It has been only nearly two months since the Mishras of TVF show Gullak took us into the heart of small-town India and their bittersweet struggles and wins. Relatable and real, the show managed a tightrope walk between what is personal and universal for the fourth season in a row. Now, TVF’s another masterful presentation, Panchayat Season Two, streaming on Amazon Prime Video, gives dollops of lived-in moments and a heart-warming experience that is bound to stay with the audience long after they have watched it.
The same village, the same actors, and the same theme music, but nothing that feels humdrum — that’s the beauty of Panchayats 2. You get as emotionally invested in the lives of the residents of the village, Phulera, as you were in the first season. And, there are enough laughs on the way.
The first season of Panchayat, with eight episodes, focused on the fresh-out-of-college Abhishek Tripathi (Jitendra Kumar). His government job takes him to a small Uttar Pradesh village Phulera as Panchayat Sachiv. The city boy struggles to settle in a village with its drastic change of pace, power cuts and a different socio-economic reality. He focuses his attention on passing CAT exam so that he could flee Phulera. In his journey, he is joined by Pradhanji (Raghubir Yadav), his wife Manju Devi (Neena Gupta), who is the real pradhan, gram sevak Vikas (Chandan Roy) and up-pradhan Prahlad (Faisal Malik). All of them together make his life easier, and by the eighth episode, Abhishek is finally settling in at Phulera.
Cut to season two, where, in the early scenes, Abhishek is grinning while getting work done from the laborers in Phulera, clearly hinting at him acclimating to the village life. Through an exquisite grip on the story, writer Chandan Kumar and director Deepak Kumar Mishra’s subtle handling of the lives of inhabitants of Phulera very much propels the lived-in feel of the show.
In one instance, when his guests insist that Pradhan Ji (Yadav) should also eat the dessert at his daughter Rinky’s birthday party, he responds, “Abhi toh bohot bachaa hai, hum toh subah bhi ye hi khayenge (there is a lot left, I will have to eat it in the morning also)”. This reminded me of times when I got to eat the leftover food from a party at home until it got over or stale. Another hilarious and relatable moment is when one of the characters sits on his scooter only to immediately jump up as the scorching sun has turned it into a saucepan. How could you not relate to it while living in Delhi’s 49 degrees temperature?
The creators of Panchayat 2 have projected Indian hinterland like nothing we are accustomed to see on screen. It is no Mirzapur with its guns and gangs, neither are you greeted by our hero and heroine are dancing in sarso ke khet. Instead, it’s a village dealing with relevant issues like open defecation, alcohol addiction and installation of CCTVs, but with a dash of humour.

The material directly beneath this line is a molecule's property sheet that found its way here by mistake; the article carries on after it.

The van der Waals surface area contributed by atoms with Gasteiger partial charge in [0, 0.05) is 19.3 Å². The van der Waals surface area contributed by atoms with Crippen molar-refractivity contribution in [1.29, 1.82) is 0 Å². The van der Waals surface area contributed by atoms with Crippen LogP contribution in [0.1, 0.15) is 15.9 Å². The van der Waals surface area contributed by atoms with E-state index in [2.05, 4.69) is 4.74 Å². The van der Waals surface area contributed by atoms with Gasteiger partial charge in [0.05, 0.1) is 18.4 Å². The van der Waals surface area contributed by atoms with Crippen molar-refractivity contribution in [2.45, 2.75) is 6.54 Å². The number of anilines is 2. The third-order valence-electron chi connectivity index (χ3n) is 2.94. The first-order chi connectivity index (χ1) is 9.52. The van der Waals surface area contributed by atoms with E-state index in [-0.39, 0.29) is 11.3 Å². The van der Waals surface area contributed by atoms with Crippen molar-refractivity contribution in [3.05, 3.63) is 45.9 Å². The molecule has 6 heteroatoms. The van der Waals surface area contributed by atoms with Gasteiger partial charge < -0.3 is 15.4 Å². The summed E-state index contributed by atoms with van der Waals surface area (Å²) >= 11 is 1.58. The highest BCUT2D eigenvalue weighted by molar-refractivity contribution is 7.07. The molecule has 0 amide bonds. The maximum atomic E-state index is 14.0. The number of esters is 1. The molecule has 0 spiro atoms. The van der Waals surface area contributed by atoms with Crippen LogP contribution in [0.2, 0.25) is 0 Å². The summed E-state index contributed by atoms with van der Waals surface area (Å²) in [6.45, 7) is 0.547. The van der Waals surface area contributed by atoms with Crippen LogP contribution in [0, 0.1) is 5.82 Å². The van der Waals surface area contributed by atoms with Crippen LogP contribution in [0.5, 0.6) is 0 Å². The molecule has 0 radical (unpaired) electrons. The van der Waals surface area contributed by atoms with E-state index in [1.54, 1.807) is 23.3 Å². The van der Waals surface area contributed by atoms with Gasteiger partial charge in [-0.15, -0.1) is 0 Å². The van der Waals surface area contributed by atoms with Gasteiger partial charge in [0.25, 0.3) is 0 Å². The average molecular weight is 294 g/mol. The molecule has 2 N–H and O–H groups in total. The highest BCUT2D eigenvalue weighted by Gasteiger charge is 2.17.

The one spearheading these issues is Abhishek, who has no plans of bringing about big changes in the village, but is only bound by duty and doesn’t want to be reprimanded by his senior. He looks into the matter of open defecation only when he is alerted about a ‘surprise’ inspection. This typical administrative approach of a government employee is not new to Indians. Jitendra Kumar as Abhishek is brilliant. He portrays the frustration of an aspiring youth stuck in the wrong place and the concerns of a goodhearted human, in equal amounts. Kudos to the creators for not giving us an’aadarshwaadi‘government official, as we are not usual of having one.
Besides Jitendra, the entire cast, including actors Chandan Roy, Faisal Malik, Sunita Rajwar, Durgesh Kumar, and Shrikant Verma, has taken a well-written, crisp, and a simple yet charming script, a notch higher with their towering performances.
Among all of them, the real scene-stealer is Manju Devi, played by a perfectly cast Neena Gupta. She, despite being the village pradhan is happy catering to her to-do list as a housewife. Her husband Brij Bhushan Dubey (Yadav, another actor par excellence) is the de factor Pradhan here. But that doesn’t mean she is incapable of taking on her official duties, or is happy to follow her husband’s every command.
It is fascinating how she does what she feels is right, whether it is finding a groom for her daughter or negotiating the price of mud as the village pradhan. At one moment, she even tells Brij Bhushan’s friend, who has come home, to pick up the plate he has eaten in and keep it away. She is not even afraid of the callous MLA who insults her husband and others close to her and shows him his place in her inimitable style. It’s good to see Gupta getting more screen time this season, for she brings so much rawness and nuance to her performance.
The only hiccup comes when the narrative meanders to a tragedy-struck Prahlad in the last episode. But it can be overlooked in front of the nourishing experiences that the show gives us to cherish. The strength of Panchayat 2 lies in how it never takes itself too seriously and slips into the situational comedy effortlessly.